Arthritis & Rheumatism, Volume 62,
November 2010 Abstract Supplement

Abstracts of the American College of
Rheumatology/Association of Rheumatology Health Professionals
Annual Scientific Meeting
Atlanta, Georgia November 6-11, 2010.

Acute Anterior Uveitis in Ankylosing Spondylitis: Clinical Characteristics and Impact of Biologic Therapy.

Lui1,  Nai Lee, O'Shea3,  Finbar (Barry) D., Shen2,  Hua, Cook2,  Richard J., Inman4,  Robert D.

Department of Rheumatology and Immunology, Singapore General Hospital, Singapore
Department of Statistics and Actuarial Science, University of Waterloo, Canada
St James's Hospital, Dublin, Ireland
Toronto Western Hospital, Toronto, ON, Canada


To describe the characteristics of acute anterior uveitis (AAU), impact of biologic therapy on the incidence of AAU and to indentify predictors of AAU flare in an ankylosing spondylitis (AS) prospective longitudinal cohort.


We conducted a retrospective study of all AS patients developing AAU in a longitudinal AS cohort. All patients met the modified New York criteria for AS. Demographics and clinical characteristics (age of AS and AAU onset, HLA-B27 status) were recorded. Recurrence rates and impact of anti-TNF therapy were evaluated. Logistic regression analysis was used to determine predictors of AAU flare.


Among the 464 AS patients, 132 patients with history of AAU were evaluated (28.4%). The mean age at onset of AAU is 31.7 years, higher than the age of AS onset (22.5) and diagnosis of AS (30.2) respectively. 10.2% (N=9) of patients developed AAU prior to the onset of AS symptoms, with a mean of 2.9 ± 2.4 years; while 77.3% (N=68) developed AAU after a mean of 11.5 ± 6.4 years following the onset of AS symptoms. There was no difference in the occurrence of AAU in male or female patients (p=0.19). 88.6% (N=109) of patients with AAU were associated with the HLA-B27 gene (OR 2.39, p=0.01). AS patients with history of AAU had more frequent enthesitis (p=0.024) but did not appear to require more anti-TNF therapy compared to AS patients without AAU (54.9% versus 45.1%; p=0.47). Following the commencement of anti-TNF, the AAU flare rate was 3.69 flares per 100 patient-yr compared to 15.72 flares per 100 patient-yr in AS patients who were treated with non-steroidal anti-inflammatory drugs (NSAIDs). There was no differential association with any particular biologic agent in 12 patients who developed AAU while on anti-TNF therapy. There was no correlation of indicators of higher AS disease activity (ESR, CRP, BASDAI or BASFI scores) at the time of AAU flares.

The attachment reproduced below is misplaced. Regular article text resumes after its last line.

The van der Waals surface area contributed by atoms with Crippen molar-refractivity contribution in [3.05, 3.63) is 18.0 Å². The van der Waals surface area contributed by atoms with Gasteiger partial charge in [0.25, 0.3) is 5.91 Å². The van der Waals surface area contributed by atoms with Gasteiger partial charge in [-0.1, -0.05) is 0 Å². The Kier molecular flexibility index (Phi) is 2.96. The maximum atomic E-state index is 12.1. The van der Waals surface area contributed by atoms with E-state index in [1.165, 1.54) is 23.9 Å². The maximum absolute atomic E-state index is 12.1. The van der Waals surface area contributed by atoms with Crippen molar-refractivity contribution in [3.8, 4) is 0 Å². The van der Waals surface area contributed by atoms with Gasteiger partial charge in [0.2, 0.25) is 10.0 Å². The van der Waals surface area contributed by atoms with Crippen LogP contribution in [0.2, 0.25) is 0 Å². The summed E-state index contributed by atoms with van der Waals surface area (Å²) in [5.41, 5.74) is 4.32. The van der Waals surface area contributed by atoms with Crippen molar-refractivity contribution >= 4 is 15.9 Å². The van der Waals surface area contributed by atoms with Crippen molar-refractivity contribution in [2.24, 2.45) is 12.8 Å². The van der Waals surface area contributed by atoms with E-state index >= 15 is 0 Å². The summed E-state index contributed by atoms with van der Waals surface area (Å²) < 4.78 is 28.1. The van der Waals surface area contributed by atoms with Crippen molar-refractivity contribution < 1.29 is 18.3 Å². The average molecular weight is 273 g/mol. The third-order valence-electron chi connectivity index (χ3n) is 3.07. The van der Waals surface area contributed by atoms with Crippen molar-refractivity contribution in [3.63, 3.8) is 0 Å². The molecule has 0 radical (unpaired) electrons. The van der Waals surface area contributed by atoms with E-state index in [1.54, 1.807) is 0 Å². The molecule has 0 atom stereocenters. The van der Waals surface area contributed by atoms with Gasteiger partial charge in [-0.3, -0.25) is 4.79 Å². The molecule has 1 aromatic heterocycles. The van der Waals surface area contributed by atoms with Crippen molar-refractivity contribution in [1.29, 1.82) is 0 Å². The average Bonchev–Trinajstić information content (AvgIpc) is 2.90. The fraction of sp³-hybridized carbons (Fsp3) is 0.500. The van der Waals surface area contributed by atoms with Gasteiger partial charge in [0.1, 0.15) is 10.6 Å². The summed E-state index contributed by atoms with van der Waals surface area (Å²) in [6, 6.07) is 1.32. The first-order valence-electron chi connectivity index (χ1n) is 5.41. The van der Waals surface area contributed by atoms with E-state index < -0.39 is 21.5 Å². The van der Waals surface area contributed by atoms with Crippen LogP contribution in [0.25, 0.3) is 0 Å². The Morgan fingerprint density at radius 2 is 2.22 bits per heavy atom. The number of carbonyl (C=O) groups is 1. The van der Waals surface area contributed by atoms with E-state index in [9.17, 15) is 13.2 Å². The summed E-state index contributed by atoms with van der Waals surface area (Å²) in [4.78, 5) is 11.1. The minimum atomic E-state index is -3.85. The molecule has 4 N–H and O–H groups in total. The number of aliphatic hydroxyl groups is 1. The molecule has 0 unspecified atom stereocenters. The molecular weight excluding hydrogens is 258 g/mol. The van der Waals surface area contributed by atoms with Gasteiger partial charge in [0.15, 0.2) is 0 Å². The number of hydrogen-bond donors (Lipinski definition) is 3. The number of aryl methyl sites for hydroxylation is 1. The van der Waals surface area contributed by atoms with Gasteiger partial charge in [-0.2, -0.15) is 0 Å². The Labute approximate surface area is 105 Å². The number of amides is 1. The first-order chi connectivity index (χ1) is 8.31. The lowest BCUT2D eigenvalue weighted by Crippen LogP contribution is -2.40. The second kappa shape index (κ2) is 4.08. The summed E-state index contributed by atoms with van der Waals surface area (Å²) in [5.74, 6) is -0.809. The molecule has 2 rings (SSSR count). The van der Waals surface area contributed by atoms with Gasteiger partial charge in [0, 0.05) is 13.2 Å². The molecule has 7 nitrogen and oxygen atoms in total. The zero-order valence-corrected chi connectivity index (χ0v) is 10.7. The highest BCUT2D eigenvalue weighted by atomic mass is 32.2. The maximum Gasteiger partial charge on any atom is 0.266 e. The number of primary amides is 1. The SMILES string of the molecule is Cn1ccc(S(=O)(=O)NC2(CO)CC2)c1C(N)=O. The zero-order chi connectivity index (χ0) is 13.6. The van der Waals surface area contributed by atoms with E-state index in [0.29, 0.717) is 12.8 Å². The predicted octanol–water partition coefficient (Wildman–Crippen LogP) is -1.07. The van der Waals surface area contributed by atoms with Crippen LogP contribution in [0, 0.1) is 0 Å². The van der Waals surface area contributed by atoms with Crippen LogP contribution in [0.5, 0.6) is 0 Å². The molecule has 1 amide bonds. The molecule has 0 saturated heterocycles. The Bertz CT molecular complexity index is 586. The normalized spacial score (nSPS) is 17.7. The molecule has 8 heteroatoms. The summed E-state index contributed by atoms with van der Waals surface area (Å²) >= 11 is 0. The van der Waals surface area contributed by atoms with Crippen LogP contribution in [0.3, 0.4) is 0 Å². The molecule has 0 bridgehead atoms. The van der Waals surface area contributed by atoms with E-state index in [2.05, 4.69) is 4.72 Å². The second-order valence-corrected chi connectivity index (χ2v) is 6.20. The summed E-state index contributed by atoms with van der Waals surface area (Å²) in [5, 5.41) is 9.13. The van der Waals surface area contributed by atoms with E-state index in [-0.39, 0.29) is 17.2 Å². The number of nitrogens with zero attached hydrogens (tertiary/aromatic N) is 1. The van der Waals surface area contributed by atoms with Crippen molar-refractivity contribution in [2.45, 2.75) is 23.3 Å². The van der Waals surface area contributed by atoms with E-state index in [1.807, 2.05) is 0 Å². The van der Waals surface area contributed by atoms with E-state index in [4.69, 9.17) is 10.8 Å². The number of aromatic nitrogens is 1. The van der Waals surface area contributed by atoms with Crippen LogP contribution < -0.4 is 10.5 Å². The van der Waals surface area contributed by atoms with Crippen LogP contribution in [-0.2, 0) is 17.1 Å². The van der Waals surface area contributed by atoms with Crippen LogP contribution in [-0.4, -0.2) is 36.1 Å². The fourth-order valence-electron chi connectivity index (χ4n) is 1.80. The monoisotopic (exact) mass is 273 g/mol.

HLA-B27 is a strong predictor of AAU in AS patients. Higher incidence of enthesitis in AAU patients may suggest a potential similarity in the underlying pathogenic process between the two sites. Biologic therapy reduced the incidence of AAU. The incidence of AAU flare while on anti-TNF therapy is low and did not correlate with AS disease activity.

To cite this abstract, please use the following information:
Lui, Nai Lee, O'Shea, Finbar (Barry) D., Shen, Hua, Cook, Richard J., Inman, Robert D.; Acute Anterior Uveitis in Ankylosing Spondylitis: Clinical Characteristics and Impact of Biologic Therapy. [abstract]. Arthritis Rheum 2010;62 Suppl 10 :512
DOI: 10.1002/art.28281

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